Article

1H, 13C, and 15N resonance assignment of the central domain of hRSV transcription antitermination factor M2-1.

Unité de Virologie et Immunologie Moléculaires, INRA UR0892, 78350, Jouy-en-Josas, France.
Biomolecular NMR Assignments (Impact Factor: 0.64). 04/2011; 5(2):237-9. DOI: 10.1007/s12104-011-9308-3
Source: PubMed

ABSTRACT M2-1 is an essential co-factor of the respiratory syncytial virus, an important respiratory pathogen in infants and calves. It acts as a transcription antitermination factor which enhances the processivity of the polymerase. Within the polymerase complex, M2-1 interacts with a second co-factor, the phosphoprotein P. It has been shown previously that P and RNA bind to M2-1 in a competitive manner in vitro and that these properties are related to a central domain located between residues Glu59 and Lys177. Here we report the almost complete (1)H, (13)C and (15)N assignment of a fragment of M2-1 corresponding to this region, for further structure determination and interaction studies.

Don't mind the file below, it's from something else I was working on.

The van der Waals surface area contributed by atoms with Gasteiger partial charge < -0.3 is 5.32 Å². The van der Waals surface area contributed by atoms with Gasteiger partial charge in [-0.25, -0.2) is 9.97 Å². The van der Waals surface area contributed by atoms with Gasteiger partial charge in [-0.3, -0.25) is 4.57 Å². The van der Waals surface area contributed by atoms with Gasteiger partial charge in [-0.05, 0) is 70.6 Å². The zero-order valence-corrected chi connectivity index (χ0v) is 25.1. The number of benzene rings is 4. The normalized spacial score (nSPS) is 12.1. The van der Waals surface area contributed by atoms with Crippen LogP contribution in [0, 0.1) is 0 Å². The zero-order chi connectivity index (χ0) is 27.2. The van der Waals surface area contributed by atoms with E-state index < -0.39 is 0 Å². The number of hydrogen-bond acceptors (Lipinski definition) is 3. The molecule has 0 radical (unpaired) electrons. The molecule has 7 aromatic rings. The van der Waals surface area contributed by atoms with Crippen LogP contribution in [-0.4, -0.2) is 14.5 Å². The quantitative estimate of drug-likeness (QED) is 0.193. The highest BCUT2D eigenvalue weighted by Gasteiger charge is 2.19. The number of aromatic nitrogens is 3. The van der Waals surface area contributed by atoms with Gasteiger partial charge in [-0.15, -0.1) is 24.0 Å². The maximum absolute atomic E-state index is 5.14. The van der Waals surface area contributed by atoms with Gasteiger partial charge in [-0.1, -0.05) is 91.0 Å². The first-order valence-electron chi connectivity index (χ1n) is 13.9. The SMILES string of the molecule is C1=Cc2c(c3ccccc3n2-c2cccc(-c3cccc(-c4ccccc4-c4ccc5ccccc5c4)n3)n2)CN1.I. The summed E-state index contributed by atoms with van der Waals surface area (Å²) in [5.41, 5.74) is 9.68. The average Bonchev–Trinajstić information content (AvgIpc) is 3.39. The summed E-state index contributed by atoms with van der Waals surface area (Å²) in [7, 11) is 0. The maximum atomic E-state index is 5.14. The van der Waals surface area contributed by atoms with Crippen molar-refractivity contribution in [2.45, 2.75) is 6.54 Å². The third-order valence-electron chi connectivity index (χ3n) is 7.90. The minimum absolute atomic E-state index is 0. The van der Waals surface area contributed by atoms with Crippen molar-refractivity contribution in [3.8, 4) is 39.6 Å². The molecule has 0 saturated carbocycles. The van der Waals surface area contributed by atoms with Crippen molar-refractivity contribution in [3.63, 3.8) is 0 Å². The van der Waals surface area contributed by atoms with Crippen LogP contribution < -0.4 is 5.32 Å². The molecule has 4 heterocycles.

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    ABSTRACT: Respiratory syncytial virus (RSV) protein M2-1 functions as an essential transcriptional cofactor of the viral RNA-dependent RNA polymerase (RdRp) complex by increasing polymerase processivity. M2-1 is a modular RNA binding protein that also interacts with the viral phosphoprotein P, another component of the RdRp complex. These binding properties are related to the core region of M2-1 encompassing residues S58 to K177. Here we report the NMR structure of the RSV M2-1(58-177) core domain, which is structurally homologous to the C-terminal domain of Ebola virus VP30, a transcription co-factor sharing functional similarity with M2-1. The partial overlap of RNA and P interaction surfaces on M2-1(58-177), as determined by NMR, rationalizes the previously observed competitive behavior of RNA versus P. Using site-directed mutagenesis, we identified eight residues located on these surfaces that are critical for an efficient transcription activity of the RdRp complex. Single mutations of these residues disrupted specifically either P or RNA binding to M2-1 in vitro. M2-1 recruitment to cytoplasmic inclusion bodies, which are regarded as sites of viral RNA synthesis, was impaired by mutations affecting only binding to P, but not to RNA, suggesting that M2-1 is associated to the holonucleocapsid by interacting with P. These results reveal that RNA and P binding to M2-1 can be uncoupled and that both are critical for the transcriptional antitermination function of M2-1.
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